Stephen Ross, a real estate mogul and owner of the Miami Dolphins, and an unnamed oil tycoon utilize industry-specific tax breaks to nearly erase their taxable income while continuing to enrich their portfolios. These sectors offer vast opportunities for legally avoiding taxes, from depreciation to specific write-offs related to operational losses.

Even a Billionaire’s Hobbies Can Pay Off at Tax Time

From thoroughbred racehorses to luxury hotels, the ultrawealthy turn their leisure pursuits into tax-saving ventures. Owners of top racehorses and billionaires like Ty Warner, who invested in iconic hotels, benefit from massive tax deductions that often lead to years without paying federal income taxes.

Taxes Too High? Change the Tax Laws

Some billionaires go a step further by influencing tax legislation. Major contributions to political campaigns have led to substantial tax cuts, notably the “big, beautiful tax cut” for passthrough businesses, significantly reducing the tax liabilities for the ultrawealthy, proving that policy changes can be a powerful tool in wealth preservation.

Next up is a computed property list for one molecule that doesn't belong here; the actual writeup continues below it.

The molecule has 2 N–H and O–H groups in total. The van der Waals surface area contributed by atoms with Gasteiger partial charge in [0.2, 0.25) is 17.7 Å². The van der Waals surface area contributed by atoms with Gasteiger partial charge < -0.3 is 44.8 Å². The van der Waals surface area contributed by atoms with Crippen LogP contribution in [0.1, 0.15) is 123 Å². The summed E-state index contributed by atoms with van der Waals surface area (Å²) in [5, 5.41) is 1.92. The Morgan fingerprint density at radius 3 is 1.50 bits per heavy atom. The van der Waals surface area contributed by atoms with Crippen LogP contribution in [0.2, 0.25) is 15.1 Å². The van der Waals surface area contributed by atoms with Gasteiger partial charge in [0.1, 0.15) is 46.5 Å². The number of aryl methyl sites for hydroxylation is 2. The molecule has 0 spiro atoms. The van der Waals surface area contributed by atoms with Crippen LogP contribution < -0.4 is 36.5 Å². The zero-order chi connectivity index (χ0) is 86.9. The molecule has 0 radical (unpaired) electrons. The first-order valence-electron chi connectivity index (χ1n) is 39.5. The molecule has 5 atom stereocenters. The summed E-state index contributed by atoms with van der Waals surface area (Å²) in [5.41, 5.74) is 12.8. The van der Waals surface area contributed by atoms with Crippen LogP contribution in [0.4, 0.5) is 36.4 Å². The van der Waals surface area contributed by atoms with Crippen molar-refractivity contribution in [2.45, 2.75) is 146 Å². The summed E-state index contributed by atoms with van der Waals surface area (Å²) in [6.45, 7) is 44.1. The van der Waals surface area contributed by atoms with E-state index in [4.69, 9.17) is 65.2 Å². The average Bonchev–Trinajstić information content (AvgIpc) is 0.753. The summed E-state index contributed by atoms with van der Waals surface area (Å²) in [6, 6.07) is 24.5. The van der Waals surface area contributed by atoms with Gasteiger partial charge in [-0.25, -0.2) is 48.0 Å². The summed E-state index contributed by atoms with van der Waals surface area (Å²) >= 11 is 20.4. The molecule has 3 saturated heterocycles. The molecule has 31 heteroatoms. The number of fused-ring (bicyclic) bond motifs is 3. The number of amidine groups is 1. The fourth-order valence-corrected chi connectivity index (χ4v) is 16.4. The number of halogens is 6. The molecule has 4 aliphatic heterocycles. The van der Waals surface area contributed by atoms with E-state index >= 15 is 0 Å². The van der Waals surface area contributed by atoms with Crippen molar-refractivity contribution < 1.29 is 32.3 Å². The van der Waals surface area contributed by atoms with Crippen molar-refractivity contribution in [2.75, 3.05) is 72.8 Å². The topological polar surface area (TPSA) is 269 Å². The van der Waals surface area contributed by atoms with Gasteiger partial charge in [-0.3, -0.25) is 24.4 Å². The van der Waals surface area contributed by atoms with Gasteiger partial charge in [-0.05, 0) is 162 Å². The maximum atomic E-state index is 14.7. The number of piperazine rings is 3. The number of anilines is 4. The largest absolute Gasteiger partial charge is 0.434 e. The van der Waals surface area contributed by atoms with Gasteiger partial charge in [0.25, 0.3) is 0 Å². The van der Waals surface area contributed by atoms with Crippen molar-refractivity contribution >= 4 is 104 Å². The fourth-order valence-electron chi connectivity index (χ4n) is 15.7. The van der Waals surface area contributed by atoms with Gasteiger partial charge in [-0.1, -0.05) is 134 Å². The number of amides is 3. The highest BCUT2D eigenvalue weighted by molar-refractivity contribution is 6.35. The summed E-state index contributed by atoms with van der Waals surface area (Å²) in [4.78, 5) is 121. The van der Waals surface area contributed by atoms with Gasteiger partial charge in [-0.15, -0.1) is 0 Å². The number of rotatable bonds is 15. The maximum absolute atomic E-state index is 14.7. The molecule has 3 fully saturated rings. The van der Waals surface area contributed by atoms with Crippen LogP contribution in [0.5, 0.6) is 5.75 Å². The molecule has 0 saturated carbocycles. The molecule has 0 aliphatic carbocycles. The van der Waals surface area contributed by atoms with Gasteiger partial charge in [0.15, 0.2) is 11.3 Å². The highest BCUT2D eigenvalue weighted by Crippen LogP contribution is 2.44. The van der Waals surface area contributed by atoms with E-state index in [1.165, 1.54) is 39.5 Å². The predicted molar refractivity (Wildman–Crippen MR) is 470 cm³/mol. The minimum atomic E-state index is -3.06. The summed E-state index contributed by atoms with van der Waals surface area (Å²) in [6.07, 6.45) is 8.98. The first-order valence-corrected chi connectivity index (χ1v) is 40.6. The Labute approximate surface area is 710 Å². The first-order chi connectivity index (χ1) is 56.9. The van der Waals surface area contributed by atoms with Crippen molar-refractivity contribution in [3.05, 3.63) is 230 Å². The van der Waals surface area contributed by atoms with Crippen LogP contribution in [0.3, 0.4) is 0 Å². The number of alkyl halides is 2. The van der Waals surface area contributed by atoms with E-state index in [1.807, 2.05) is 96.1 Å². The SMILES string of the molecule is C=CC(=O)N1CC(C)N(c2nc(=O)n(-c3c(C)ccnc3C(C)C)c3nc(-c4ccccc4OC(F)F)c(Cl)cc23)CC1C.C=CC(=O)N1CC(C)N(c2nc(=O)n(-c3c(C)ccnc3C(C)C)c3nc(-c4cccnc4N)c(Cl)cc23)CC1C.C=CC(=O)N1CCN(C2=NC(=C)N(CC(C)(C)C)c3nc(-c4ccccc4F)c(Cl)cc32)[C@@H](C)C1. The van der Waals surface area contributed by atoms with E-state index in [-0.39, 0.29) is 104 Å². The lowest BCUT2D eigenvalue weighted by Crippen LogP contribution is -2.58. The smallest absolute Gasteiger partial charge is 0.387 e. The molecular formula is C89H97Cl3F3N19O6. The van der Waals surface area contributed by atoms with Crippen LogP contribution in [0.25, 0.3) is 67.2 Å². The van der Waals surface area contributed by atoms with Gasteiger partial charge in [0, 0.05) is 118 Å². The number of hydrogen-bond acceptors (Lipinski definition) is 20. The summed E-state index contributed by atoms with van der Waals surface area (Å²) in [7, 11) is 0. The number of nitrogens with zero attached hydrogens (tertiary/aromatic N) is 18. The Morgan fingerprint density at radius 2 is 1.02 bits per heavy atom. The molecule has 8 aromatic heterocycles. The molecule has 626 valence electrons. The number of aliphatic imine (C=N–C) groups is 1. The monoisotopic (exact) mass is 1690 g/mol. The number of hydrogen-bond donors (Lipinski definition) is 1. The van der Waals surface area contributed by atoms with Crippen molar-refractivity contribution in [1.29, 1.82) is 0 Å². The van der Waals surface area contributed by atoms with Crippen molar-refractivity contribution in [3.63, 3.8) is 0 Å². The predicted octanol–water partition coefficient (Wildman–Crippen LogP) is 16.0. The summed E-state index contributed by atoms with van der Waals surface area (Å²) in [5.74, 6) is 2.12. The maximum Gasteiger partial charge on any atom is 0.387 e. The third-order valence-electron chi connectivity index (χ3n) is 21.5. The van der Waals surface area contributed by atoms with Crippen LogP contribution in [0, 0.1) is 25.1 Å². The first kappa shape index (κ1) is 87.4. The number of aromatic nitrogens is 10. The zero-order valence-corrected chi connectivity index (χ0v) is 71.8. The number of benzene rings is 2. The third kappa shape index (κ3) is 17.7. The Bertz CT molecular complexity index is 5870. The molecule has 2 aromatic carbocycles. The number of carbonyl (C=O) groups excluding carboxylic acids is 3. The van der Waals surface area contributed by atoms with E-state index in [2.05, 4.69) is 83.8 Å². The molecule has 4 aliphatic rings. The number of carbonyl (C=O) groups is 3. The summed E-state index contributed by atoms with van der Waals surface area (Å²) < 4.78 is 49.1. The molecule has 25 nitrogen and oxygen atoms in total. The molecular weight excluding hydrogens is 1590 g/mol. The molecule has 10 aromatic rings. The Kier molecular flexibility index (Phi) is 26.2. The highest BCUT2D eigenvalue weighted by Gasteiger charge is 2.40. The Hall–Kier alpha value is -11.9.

Why Tech Billionaires Pay Less Than Hedge-Fund Managers

The disparity in tax rates among the rich is also influenced by the nature of their income. Tech billionaires, benefiting from long-term capital gains tax rates, tend to pay less compared to other high earners like hedge fund managers, who often receive income taxed at higher rates. This differentiation in tax treatment underscores the complexities and inequities of the system.

Brother, Can You Spare a Stimulus Check?

Ironically, some billionaires reported incomes low enough to qualify them for government stimulus checks during the 2020 pandemic relief efforts. This paradox highlights the extreme measures some take to reduce their taxable income, at times positioning them among the economically needy on paper.

How Wealthy Families Pass Billions to Heirs While Avoiding Taxes